The 1990s were a glorious time for New York hip hop.
Nas redefined what it meant to be a true lyricist with dexterous flows, socially conscious lyrics, and unorthodox rhyme schemes. His debut album Illmatic encapsulated all of those unique attributes into one dizzying portrait of The Big Apple.
A Tribe Called Quest enjoyed the most commercial success out of the Native Tongues collective. They pioneered what many know today as alternative hip hop (mainly because of their strong Afro-infused aesthetic). And of course, Biggie Smalls solidified himself as one of the greats with street anthems like “Juicy” and “Hypnotize.”
Behind the scenes, producers such as Pete Rock (Nas’ main collaborator), DJ Premier ( who also worked with Nas and produced “N.Y. State of Mind”), and Havoc were pushing the boundaries of creativity through obscure jazz samples and razor-sharp boom-bap drums.
According to the Hip Hop Evolution documentary on Netflix, these producers would occasionally battle to see who could make the best beat. The competition lead to some of the best instrumentation in recent hip hop memory.
This new aesthetic ushered in a golden age for rap, one that lead to competition outside of NYC, mainly those on the west coast. Artists brought the best out of each other, and everyone was happy with the results… except those on the west coast.
Almost thirty years later, NYC is starting to resurface as a hotbed for distinctive voices.
Much of this can be attributed of Earl Sweatshirt’s underrated masterpiece from 2018, Some Rap Songs. A delirious old-school aesthetic prevailed throughout the project, with help from Navy Blue — an underground producer who created his own waves on Soundcloud with the release of his debut “Gangway for Navy.”
Heavy on soul samples, low on drums, Some Rap Songs was Earl’s breakthrough of sorts, his Illmatic if you will. It’s cutting edge, introspective and family-oriented (“The boy been gone a few summers too long from road runnin’/Trunk full of old hunnids/Of course my old lover was scorned, we grow from it.”) Not to mention, emotionally raw. While similar to the 90s era, Some Rap Songs rebelled against the idea of the boom bap style. Instead, it simplified by stripping back to just the sample and the lyrics.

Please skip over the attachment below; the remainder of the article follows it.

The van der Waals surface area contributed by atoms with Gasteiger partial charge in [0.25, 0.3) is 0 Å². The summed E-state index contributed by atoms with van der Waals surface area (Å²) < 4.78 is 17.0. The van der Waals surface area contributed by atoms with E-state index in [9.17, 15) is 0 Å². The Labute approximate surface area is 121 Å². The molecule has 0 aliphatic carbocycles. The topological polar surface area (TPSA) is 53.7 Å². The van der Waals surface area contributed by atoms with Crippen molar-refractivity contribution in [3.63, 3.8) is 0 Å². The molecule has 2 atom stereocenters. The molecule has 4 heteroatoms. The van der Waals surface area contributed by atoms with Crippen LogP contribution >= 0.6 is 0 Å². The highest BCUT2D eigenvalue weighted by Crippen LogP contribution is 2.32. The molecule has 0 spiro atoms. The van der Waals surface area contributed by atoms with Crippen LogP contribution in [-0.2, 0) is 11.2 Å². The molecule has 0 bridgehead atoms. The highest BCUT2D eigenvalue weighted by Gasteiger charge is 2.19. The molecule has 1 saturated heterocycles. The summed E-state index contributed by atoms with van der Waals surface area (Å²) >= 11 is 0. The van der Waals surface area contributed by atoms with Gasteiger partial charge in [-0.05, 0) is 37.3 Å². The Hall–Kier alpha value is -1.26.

The entire album is a full-fledged escape from the mainstream trap zeitgeist. Earl created the perfect lyrical album for millennials. Short one or two minute tracks, astute songwriting, a tight theme, and a poignant delivery.
Some Rap Songs became the blueprint for a bridge between old and new techniques. The project indirectly contributed to the critical acclaim of MIKE’s (underground New York rapper) own album, tears of joy, a release that I wrote (and praised) about in my June Roundup.
While structurally similar, tears of joy acts as its own entity because of MIKE’s knack for curating his own image. Arguably, he was even more nostalgic than Earl, especially on songs such as “SUMMER 17,” where he deftly raps: “Not again/Play favorite, what’s the purpose if they not you mans/City bakin’ in the furnace, dog, we lost the land.”
Contrary to Earl — who seems to be healing old wounds on Some Rap Songs — MIKE reflects on his childhood, and all of the tribulations that came with it. He’s not complaining about them either. If anything, he’s appreciative of his come-up, and understands he wouldn’t be where he’s at if not for the Big Apple ( see “GR8FUL 2K19”).
Following in the footsteps of MIKE and Earl is a 21year-old Bronx native, Caleb Giles, who is formally a part of Earl’s Standing in the Corner rap collective. His July album Under the Shade builds off of that piano-driven sound, adding a melodic touch to the production.
Songs like “Too” (feat. Cleo Reed) and “Gather” help to expose Giles’ melancholy inflections. His voice, while similar in flow, sounds a lot less gruff than Earl and MIKE’s. He balances a breezier cadence to his raps (“Blxcberries”) with in-depth lyricism about poverty, and how it affects his present-day place in hip hop.
The complexities within his songwriting are what stand out the most. On “Gather” he questions the credibility of being rich-rapping, “Damn I wish I had a hundred dollars/Damn I wish it all made sense…I wish a dream didn’t cost a dollar/But is a dream still a dream if you rich?”
The curiosity explored in his lyrics are way beyond the wisdom of an average 21 year-old. Giles’ eagerness is empathetic, allowing youthfulness to shine over everything else. It’s an attribute that can easily be found within the millennial generation, giving me reason to think a musical style like this could resonate with people over the next five years or so.
In the meantime, it’s enough to know that New York is back, and better than ever. And begs the question: could this be the new mainstream?
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